Let the public shaming continue. We have noted several instances of judges using public shaming as a way to punish those convicted of various crimes. One of the most startling was the thief in Texas sentenced to stand outside the local mall holding a sign detailing his crimes, every weekend, for six years. Our country used to use the public stockade to shame criminals. Now it's billboards, police websites and everyone's favorite: Facebook.
The town of Huntington Beach is struggling with a major drunk driving problem. The Los Angeles Times reports that in 2009 there were 1,687 drunk-driving arrests;one of the highest rates for a city that size in California. The police are looking to get tough and crack down, but not just with the usual road-block/checkpoint tools.
Councilman Devin Dwyer has suggested the police consider posting the names of people arrested for drunk driving on the city's Facebook page, because the local newspaper has stopped publishing the listings, reports The Times. "I didn't think public shaming for driving under the influence was such a bad idea," Dwyer told The Times. "I would use any tool necessary to bring down the numbers of drunk drivers."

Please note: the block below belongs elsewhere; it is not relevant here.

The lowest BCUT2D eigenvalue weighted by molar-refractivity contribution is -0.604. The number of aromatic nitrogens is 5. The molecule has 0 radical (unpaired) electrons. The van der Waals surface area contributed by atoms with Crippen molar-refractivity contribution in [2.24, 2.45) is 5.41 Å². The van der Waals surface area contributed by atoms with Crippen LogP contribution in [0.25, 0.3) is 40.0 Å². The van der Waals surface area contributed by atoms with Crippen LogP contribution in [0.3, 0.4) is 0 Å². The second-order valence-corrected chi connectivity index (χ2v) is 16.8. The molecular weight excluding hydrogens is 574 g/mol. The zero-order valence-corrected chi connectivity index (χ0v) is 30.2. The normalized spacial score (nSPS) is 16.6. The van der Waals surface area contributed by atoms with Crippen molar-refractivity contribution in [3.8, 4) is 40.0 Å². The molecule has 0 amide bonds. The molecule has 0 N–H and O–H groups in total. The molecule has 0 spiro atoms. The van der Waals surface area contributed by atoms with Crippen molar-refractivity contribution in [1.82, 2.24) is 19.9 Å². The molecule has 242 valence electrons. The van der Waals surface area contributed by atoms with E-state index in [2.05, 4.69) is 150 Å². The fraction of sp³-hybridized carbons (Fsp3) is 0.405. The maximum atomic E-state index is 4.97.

However, there is a small difference in the Huntington Beach proposal to post the DUI names on Facebook than in some of the other public shaming stories that have been discussed. In this case, the town is considering printing names of those only suspected of drunk driving, no convictions have yet been made. TechPresident.com spotted this issue as well when it examined the backstory on why the paper had stopped publishing the names. The paper explained in an editorial, "The people on the list have been arrested but not convicted of anything. If any of them is later cleared of the offense, his or her name will still be readily available on a Google search, which poses a problem for background checks."
Not to mention the whole "innocent until proven guilty" thing.
According to The Times, Lt. Russell Reinhart of the Huntington Beach Police Dept. is going to have city attorney Jennifer McGrath review the whole proposal to post the DUI names on Facebook, just to ensure it is kosher, legally speaking.
Problem is, McGrath could find herself at the top of the list. Ms. McGrath pleaded guilty to a DUI after being stopped in 2005 for driving on the wrong side of Main Street, not far from City Hall. What do you think she's gonna say?